It’s not about the number of hours. Of course, the more time we invest into our work, theoretically, the more we will get out of it.
But the problem with hours counting is we find ourselves practicing the very thing we discourage.
Successful people are paid for the value they provide, not so much by the number of hours they work. On the other hand, average people are paid hourly, that is why they are so particular about how long they work.
We are all grown-ups. We should not need to be told how many hours we need to work in order to be considered productive.
Also, counting the hours can take the fun and meaning out of our work, which can be detrimental to its sustainability.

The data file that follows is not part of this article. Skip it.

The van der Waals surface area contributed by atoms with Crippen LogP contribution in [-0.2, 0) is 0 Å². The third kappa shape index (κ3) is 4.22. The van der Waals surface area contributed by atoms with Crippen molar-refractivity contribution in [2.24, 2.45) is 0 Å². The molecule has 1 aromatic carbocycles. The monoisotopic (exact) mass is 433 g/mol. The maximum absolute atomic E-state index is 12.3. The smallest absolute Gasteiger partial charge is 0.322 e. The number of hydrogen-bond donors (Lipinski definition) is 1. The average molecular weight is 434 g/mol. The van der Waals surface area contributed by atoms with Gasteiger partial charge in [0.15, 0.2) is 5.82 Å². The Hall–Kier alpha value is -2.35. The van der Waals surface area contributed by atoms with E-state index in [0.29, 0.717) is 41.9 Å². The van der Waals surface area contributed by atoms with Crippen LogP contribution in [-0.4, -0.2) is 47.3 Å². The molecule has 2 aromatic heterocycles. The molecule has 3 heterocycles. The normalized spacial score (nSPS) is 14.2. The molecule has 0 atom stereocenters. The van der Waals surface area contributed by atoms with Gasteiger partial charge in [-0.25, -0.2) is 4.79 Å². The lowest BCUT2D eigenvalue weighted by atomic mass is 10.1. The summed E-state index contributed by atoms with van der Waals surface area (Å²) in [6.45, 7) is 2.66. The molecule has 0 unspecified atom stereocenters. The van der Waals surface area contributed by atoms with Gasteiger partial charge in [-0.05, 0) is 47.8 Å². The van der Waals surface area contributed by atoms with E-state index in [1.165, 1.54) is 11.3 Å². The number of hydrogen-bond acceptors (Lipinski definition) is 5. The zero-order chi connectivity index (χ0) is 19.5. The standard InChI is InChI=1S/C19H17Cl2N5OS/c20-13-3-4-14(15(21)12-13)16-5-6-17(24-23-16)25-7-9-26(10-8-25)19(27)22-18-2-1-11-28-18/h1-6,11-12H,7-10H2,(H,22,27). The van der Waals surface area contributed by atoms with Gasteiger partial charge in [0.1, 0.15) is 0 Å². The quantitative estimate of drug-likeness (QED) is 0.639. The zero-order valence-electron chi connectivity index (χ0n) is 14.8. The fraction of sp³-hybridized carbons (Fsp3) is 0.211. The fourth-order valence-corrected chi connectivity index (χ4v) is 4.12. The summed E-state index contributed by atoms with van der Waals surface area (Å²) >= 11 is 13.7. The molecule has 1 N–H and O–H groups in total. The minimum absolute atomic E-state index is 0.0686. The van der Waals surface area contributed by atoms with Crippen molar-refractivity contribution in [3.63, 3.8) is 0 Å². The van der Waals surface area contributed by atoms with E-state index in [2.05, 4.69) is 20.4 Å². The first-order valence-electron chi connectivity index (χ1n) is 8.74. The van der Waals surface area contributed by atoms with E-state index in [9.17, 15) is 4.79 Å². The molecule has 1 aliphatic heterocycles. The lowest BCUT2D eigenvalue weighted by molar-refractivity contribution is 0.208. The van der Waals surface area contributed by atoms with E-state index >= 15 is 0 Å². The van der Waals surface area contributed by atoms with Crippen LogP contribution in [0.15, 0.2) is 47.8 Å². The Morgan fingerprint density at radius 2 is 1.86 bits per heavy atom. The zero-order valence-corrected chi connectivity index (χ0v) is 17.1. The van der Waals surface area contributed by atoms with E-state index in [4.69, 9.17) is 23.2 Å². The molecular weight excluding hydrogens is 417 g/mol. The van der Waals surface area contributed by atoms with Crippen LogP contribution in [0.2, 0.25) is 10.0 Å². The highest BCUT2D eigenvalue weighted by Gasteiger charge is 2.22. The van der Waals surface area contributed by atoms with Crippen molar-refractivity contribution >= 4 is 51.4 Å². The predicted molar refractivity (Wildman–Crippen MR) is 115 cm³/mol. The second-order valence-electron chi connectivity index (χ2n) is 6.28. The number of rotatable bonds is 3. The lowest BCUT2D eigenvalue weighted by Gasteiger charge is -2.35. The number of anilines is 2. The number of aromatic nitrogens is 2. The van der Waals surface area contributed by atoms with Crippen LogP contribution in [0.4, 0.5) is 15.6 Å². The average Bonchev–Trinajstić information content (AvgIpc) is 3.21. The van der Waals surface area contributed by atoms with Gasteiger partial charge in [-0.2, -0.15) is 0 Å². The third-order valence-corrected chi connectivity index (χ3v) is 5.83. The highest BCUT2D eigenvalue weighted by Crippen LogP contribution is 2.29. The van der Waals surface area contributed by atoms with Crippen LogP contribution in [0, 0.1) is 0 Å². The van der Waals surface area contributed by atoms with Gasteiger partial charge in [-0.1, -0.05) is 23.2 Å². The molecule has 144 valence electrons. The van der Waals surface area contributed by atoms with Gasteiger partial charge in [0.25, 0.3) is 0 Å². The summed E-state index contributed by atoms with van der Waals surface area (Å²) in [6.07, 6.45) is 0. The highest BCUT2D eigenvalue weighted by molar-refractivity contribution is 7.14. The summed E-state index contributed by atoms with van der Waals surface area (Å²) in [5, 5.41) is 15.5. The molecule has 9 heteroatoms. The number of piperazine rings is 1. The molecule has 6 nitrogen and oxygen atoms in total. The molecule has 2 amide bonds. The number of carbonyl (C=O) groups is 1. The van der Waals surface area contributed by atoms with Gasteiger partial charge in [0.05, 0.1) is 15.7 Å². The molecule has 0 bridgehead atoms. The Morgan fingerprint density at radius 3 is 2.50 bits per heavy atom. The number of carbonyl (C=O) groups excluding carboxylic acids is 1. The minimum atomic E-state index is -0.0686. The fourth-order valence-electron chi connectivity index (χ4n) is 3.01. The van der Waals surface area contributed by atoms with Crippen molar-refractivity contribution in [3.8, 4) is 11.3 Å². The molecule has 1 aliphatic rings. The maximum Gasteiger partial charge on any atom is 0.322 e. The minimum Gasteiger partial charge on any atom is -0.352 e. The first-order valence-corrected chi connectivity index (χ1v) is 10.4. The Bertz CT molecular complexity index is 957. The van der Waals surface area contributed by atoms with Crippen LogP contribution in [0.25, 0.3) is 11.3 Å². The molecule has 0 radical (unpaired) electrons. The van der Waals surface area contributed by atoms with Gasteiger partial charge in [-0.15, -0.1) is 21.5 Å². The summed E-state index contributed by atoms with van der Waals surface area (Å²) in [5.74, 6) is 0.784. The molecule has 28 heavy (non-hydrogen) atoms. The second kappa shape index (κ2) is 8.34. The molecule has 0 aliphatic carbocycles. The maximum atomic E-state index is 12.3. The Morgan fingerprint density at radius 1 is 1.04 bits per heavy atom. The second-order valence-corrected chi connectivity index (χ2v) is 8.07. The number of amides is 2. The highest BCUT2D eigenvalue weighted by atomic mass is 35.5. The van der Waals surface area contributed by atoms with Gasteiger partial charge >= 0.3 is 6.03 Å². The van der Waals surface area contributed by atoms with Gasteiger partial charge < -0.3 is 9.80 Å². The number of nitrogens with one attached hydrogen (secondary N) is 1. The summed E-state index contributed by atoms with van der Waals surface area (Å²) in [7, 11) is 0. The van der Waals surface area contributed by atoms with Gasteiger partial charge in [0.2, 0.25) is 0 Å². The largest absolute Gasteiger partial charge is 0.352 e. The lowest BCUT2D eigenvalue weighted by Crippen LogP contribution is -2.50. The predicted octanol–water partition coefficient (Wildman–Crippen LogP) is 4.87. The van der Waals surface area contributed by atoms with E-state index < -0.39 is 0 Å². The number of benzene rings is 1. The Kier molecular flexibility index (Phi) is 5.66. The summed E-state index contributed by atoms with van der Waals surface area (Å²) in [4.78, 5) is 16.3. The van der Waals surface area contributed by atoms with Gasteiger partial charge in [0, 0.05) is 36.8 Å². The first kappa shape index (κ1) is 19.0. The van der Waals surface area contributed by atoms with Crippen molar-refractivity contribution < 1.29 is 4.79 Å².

If you can work 24 hours, go ahead. But if the most you can fork out is a couple a day, then make sure that the amount of work you put into those two matters.
In another words, let your work be driven by your purpose and motivation, and not by the clock. If something is meaningful to you, you will automatically put in the adequate amount of time into it.
At the end of the day, you answer to no one but yourself.